OK, it's the Halloween season, the pumpkin is carved, Reese's Peanut Butter Cups and Snickers stand at the ready and the subject of the ritual sacrifice is locked up in the basement awaiting the stroke of midnight. What to do to kill some time? Watch a scary movie, of course, but what kind? Horror is like a diamond and each of its facets reflects a different brand of terror. It all depends on what you're in the mood for.
1. Creepy Little Kids
I guess there's something innately horrific about the idea of our own offspring turning on us. That's why there's so many creepy little kids in horror movies. One of my favorite examples is 1960's Village of the Damned (the 1995 remake should be avoided) and its sequel Children of the Damned (1963) in which children who are the offspring of human women and an unseen alien intelligence threaten to take over with their psychic powers. The are few kids creepier than little anti-christ Damien as he appeared in the original 1976 version of The Omen. While one might not think of Night of the Living Dead as an entry in this sub-genre, Kyra Schon's performance as the plucky little girl who doesn't let being dead stop her from chowing down on her father and running her mother through with a gardening trowel makes for a creepy kid indeed. The Other (1972) tells the story of ten-year-old twin brothers Niles and Holland. Holland is the troublemaker of the two, a fact made even more bizarre when we learn he only exists in Niles' mind. Other primo examples include The Shining (1980), Kill Baby Kill (1966), The Children (1980) and Children of the Corn.
Zombie flicks are certainly nothing new. Bela Lugosi himself starred in 1932's White Zombie and in 1943 Jacques Tourneur brought us the haunting I Walked With a Zombie. The modern zombie film began with Night of the Living Dead, despite the fact that the zed word is never once used and the walking dead in Romero's film actually more closely resemble ghouls. That's the film that set the ground rules for the sub-genre: reanimated corpses, a contagion, flesh eating, the potential end of humanity. Not every modern zombie film contains all these ingredients, of course, but that's the basic template. Some of the earliest films to draw an obvious influence from Night of the Living Dead were Children Shouldn't Play With Dead Things (1972) and Let Sleeping Corpses Lie (1974). The sub-genre really hit it big when Romero's sequel Dawn of the Dead became a hit in Italy under the title Zombi and spawned a slew of imitators. Lucio Fulci directed some of the best of this wave like Zombie (called Zombi 2 in Italy to fool people into thinking it was a sequel to Dawn), The Beyond, and City of the Living Dead (a.k.a. The Gates of Hell). Other Italian zombie movies like Burial Ground and Hell of the Living Dead are far less worthy of your attention. The 2004 remake of Dawn of the Dead spawned another zombie renaissance, which included the brilliant horror comedy Shaun of the Dead and Romero's Land of the Dead, to say nothing of countless direct to DVD schlock-fests.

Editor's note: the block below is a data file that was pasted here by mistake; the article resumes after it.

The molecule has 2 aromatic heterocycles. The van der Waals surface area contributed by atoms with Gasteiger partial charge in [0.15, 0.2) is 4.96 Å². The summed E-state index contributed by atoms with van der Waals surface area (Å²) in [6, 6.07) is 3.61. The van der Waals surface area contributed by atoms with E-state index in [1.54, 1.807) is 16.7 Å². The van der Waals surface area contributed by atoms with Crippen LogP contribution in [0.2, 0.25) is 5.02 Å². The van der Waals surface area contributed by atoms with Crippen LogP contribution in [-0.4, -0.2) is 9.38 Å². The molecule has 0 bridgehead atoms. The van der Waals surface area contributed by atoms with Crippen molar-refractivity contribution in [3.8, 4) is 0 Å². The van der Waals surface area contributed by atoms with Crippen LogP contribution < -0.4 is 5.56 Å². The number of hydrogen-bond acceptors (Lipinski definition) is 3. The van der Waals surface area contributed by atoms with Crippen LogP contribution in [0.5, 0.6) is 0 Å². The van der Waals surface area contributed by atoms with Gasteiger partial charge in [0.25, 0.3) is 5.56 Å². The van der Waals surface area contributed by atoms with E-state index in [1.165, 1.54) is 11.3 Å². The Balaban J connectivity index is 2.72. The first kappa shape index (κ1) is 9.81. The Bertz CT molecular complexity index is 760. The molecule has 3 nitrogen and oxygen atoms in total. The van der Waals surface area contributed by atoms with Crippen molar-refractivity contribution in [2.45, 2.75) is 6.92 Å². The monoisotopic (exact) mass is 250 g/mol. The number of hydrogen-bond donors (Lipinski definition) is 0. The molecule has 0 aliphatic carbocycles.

3. Lesbian Vampires
It's got vampires, it's got lesbians, what's not to like? It's been a tradition as far back as Universal's Dracula's Daughter, though the lesbian elements were pretty subtle back in 1936. The sub-genre really came into its own with the 1970 release of Hammer's The Vampire Lovers, one of many adaptations of J. Sheridan Le Fanu's 1872 novella Carmilla, and the film spawned several sequels. Jose Larraz's hauntingly erotic Vampyres (1974) was far more explicit than anything Hammer would put out, with its sex scenes bordering on softcore porn. Daughters of Darkness, a Belgian film from 1974, managed a successful fusion of lesbian vampires and arthouse style, while Jess Franco's Vampyros Lesbos (1971) makes no pretense at being artsy but still manages to be good trashy fun. And while I know absolutely nothing about 2004's Vampire Lesbian Kickboxers, you have to admit the title stirs the imagination.